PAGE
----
Find the article at http://online.wsj.com/article/SB12
Isabela Ribeiro et al, 2009
Public Library of Science Journal- Neglected Tropical Diseases
This article discusses the need for new and improved treatments for Chagas disease, and sets up short term, medium term, and long term goals for this process. Shorter term goals include better use of existing treatments through new formulations and expanding access. Longer term goals include development of new drugs. The article discusses the 2 current treatments available (that have been mentioned in previous articles)- nifurtimox and benznidazole. However, these are limited to treating the acute phase of the disease, not the chronic phase. The article mentions that no promising new drugs are expected anytime soon, although according to other articles there is one- Ravuconazole, discovered and developed by Eisai Co.
There are many barriers to developing treatments, including the fact that there is little standardization among the protocols and parasites used by researchers in assays. Thus reproducibility has been difficult to achieve. Few rigorous trials have been conducted in CD, particularly to test drug efficacy in patients with chronic CD, since such patients often do not present any clinical disease manifestation until a very advanced stage. CD research is often deemed “too difficult” by many.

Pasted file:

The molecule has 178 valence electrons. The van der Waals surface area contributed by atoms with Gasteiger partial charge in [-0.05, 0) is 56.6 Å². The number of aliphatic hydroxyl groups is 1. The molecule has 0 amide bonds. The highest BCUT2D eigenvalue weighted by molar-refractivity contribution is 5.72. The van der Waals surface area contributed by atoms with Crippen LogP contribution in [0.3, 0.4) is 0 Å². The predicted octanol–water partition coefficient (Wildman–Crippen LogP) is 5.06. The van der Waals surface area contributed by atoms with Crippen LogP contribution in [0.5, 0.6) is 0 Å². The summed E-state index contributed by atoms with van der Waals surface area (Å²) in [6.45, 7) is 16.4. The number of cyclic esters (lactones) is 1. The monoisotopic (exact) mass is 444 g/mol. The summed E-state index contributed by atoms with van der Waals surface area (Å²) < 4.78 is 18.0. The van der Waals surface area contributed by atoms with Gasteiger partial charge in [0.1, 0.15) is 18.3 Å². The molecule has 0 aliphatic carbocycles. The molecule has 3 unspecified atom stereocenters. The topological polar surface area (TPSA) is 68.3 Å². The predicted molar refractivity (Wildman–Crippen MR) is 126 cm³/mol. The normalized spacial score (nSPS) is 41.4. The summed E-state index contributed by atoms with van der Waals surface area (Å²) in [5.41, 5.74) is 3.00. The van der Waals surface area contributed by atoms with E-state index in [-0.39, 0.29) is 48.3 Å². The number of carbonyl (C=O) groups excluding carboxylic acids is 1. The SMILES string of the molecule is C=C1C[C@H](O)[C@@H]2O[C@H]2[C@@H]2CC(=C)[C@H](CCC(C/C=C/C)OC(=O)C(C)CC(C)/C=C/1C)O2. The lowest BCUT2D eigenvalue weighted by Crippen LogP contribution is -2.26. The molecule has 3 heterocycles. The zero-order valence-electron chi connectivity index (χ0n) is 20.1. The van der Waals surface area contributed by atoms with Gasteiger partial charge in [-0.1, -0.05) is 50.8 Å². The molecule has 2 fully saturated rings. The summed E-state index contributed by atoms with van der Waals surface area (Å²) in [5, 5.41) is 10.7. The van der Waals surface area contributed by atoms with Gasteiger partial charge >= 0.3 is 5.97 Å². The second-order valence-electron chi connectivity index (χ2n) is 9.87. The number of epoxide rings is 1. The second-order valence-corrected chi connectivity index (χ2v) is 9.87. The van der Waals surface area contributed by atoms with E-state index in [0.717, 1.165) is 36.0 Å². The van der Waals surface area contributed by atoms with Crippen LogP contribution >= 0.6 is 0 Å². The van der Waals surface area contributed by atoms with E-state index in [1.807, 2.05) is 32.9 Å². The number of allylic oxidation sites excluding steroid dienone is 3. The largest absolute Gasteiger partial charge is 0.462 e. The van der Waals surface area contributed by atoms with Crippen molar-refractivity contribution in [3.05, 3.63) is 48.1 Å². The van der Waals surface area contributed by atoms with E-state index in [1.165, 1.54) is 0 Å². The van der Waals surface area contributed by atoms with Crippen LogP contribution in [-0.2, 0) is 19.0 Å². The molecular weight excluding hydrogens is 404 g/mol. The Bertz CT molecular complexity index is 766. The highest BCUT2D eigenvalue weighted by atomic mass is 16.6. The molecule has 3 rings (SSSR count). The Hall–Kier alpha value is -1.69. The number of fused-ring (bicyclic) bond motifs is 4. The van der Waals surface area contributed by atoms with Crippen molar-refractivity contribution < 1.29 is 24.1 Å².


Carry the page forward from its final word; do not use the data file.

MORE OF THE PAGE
One development to help deal with these issues is the creation of non-profit product development partnerships (PDPs) which work to fill in the gaps for neglected diseases. These PDPs offer a different model, since R&D is no longer financed by a product’s sale price. A PDP is currently working on developing a better CD portfolio to address the needs of patients. They aim to deliver more effective treatment for acute, indeterminate, and chronic CD and are working on a pediatric formulation of benznidazole.
Researchers at UGA provide first look at protein expression in Chagas disease-causing parasites
Major advances have been made in elucidating the genetic processes of Trypanosoma cruzi, the parasite that causes Chagas. This article highlights findings from a study at the University of Georgia, where a research team successfully conducted a survey of protein expression in the four lifecycle stages of the parasite. Their results show distinct protein expression abundance and specificity during different stages of the life cycle.